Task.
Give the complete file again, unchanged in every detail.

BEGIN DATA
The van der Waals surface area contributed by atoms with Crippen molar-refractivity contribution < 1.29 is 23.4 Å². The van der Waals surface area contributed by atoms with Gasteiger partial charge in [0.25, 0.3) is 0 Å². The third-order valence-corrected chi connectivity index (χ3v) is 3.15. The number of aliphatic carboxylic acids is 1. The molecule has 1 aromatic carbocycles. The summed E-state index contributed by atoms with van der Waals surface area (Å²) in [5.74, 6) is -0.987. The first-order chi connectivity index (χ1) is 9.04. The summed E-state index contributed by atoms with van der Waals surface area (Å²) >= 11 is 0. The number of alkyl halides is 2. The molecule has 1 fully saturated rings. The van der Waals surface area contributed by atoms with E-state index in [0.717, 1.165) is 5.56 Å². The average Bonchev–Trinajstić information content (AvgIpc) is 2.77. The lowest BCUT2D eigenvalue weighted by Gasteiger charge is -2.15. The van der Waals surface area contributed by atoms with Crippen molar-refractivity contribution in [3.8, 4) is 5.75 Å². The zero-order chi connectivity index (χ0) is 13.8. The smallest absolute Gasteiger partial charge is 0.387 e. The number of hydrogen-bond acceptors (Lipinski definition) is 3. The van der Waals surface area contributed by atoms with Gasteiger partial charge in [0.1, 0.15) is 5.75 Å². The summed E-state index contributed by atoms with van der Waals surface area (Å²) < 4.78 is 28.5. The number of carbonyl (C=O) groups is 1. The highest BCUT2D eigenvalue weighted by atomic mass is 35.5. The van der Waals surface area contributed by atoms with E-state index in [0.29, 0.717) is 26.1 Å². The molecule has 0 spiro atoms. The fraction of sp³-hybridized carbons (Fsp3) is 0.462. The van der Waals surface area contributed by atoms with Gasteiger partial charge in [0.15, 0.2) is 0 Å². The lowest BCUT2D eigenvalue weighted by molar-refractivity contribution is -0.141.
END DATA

The van der Waals surface area contributed by atoms with Crippen molar-refractivity contribution < 1.29 is 23.4 Å². The van der Waals surface area contributed by atoms with Gasteiger partial charge in [0.25, 0.3) is 0 Å². The third-order valence-corrected chi connectivity index (χ3v) is 3.15. The number of aliphatic carboxylic acids is 1. The molecule has 1 aromatic carbocycles. The summed E-state index contributed by atoms with van der Waals surface area (Å²) in [5.74, 6) is -0.987. The first-order chi connectivity index (χ1) is 9.04. The summed E-state index contributed by atoms with van der Waals surface area (Å²) >= 11 is 0. The number of alkyl halides is 2. The molecule has 1 fully saturated rings. The van der Waals surface area contributed by atoms with E-state index in [0.717, 1.165) is 5.56 Å². The average Bonchev–Trinajstić information content (AvgIpc) is 2.77. The lowest BCUT2D eigenvalue weighted by Gasteiger charge is -2.15. The van der Waals surface area contributed by atoms with Crippen molar-refractivity contribution in [3.8, 4) is 5.75 Å². The zero-order chi connectivity index (χ0) is 13.8. The smallest absolute Gasteiger partial charge is 0.387 e. The number of hydrogen-bond acceptors (Lipinski definition) is 3. The van der Waals surface area contributed by atoms with Gasteiger partial charge in [0.1, 0.15) is 5.75 Å². The summed E-state index contributed by atoms with van der Waals surface area (Å²) < 4.78 is 28.5. The number of carbonyl (C=O) groups is 1. The highest BCUT2D eigenvalue weighted by atomic mass is 35.5. The van der Waals surface area contributed by atoms with E-state index in [0.29, 0.717) is 26.1 Å². The molecule has 0 spiro atoms. The fraction of sp³-hybridized carbons (Fsp3) is 0.462. The van der Waals surface area contributed by atoms with Gasteiger partial charge in [0.15, 0.2) is 0 Å². The lowest BCUT2D eigenvalue weighted by molar-refractivity contribution is -0.141.